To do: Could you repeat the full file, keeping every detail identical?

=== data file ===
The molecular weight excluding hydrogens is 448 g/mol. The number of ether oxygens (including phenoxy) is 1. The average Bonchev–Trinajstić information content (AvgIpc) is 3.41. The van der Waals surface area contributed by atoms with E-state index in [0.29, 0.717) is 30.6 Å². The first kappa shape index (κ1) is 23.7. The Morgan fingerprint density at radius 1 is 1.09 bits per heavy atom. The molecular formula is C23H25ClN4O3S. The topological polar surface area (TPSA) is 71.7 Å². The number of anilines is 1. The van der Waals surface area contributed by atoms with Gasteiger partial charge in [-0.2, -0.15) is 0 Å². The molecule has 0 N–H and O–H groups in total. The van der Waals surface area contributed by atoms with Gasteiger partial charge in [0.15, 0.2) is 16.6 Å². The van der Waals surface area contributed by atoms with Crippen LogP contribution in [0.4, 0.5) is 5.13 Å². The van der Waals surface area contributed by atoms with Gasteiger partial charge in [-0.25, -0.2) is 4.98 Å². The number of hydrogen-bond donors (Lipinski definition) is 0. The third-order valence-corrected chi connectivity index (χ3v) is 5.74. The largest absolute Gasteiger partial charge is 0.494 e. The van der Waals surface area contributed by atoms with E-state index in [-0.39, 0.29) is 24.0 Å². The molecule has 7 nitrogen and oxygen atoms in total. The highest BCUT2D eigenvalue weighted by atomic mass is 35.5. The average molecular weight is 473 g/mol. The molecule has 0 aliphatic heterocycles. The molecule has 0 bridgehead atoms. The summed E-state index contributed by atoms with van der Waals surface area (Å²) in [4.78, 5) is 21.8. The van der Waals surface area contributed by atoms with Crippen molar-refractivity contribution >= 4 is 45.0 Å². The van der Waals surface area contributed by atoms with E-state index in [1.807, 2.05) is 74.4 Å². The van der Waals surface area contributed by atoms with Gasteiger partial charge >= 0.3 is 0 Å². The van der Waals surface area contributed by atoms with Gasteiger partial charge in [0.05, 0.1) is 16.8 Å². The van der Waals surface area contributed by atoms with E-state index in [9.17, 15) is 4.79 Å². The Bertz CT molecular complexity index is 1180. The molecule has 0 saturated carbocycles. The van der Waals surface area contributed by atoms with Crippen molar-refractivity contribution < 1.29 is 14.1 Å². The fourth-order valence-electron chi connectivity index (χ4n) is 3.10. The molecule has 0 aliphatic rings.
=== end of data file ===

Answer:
The molecular weight excluding hydrogens is 448 g/mol. The number of ether oxygens (including phenoxy) is 1. The average Bonchev–Trinajstić information content (AvgIpc) is 3.41. The van der Waals surface area contributed by atoms with E-state index in [0.29, 0.717) is 30.6 Å². The first kappa shape index (κ1) is 23.7. The Morgan fingerprint density at radius 1 is 1.09 bits per heavy atom. The molecular formula is C23H25ClN4O3S. The topological polar surface area (TPSA) is 71.7 Å². The number of anilines is 1. The van der Waals surface area contributed by atoms with Gasteiger partial charge in [-0.2, -0.15) is 0 Å². The molecule has 0 N–H and O–H groups in total. The van der Waals surface area contributed by atoms with Gasteiger partial charge in [0.15, 0.2) is 16.6 Å². The van der Waals surface area contributed by atoms with Crippen LogP contribution in [0.4, 0.5) is 5.13 Å². The van der Waals surface area contributed by atoms with Gasteiger partial charge in [-0.25, -0.2) is 4.98 Å². The number of hydrogen-bond donors (Lipinski definition) is 0. The third-order valence-corrected chi connectivity index (χ3v) is 5.74. The largest absolute Gasteiger partial charge is 0.494 e. The van der Waals surface area contributed by atoms with E-state index in [-0.39, 0.29) is 24.0 Å². The molecule has 7 nitrogen and oxygen atoms in total. The highest BCUT2D eigenvalue weighted by atomic mass is 35.5. The average molecular weight is 473 g/mol. The molecule has 0 aliphatic heterocycles. The molecule has 0 bridgehead atoms. The summed E-state index contributed by atoms with van der Waals surface area (Å²) in [4.78, 5) is 21.8. The van der Waals surface area contributed by atoms with Crippen molar-refractivity contribution >= 4 is 45.0 Å². The van der Waals surface area contributed by atoms with E-state index in [1.807, 2.05) is 74.4 Å². The van der Waals surface area contributed by atoms with Gasteiger partial charge >= 0.3 is 0 Å². The van der Waals surface area contributed by atoms with Gasteiger partial charge in [0.05, 0.1) is 16.8 Å². The van der Waals surface area contributed by atoms with E-state index in [9.17, 15) is 4.79 Å². The Bertz CT molecular complexity index is 1180. The molecule has 0 saturated carbocycles. The van der Waals surface area contributed by atoms with Crippen molar-refractivity contribution < 1.29 is 14.1 Å². The fourth-order valence-electron chi connectivity index (χ4n) is 3.10. The molecule has 0 aliphatic rings.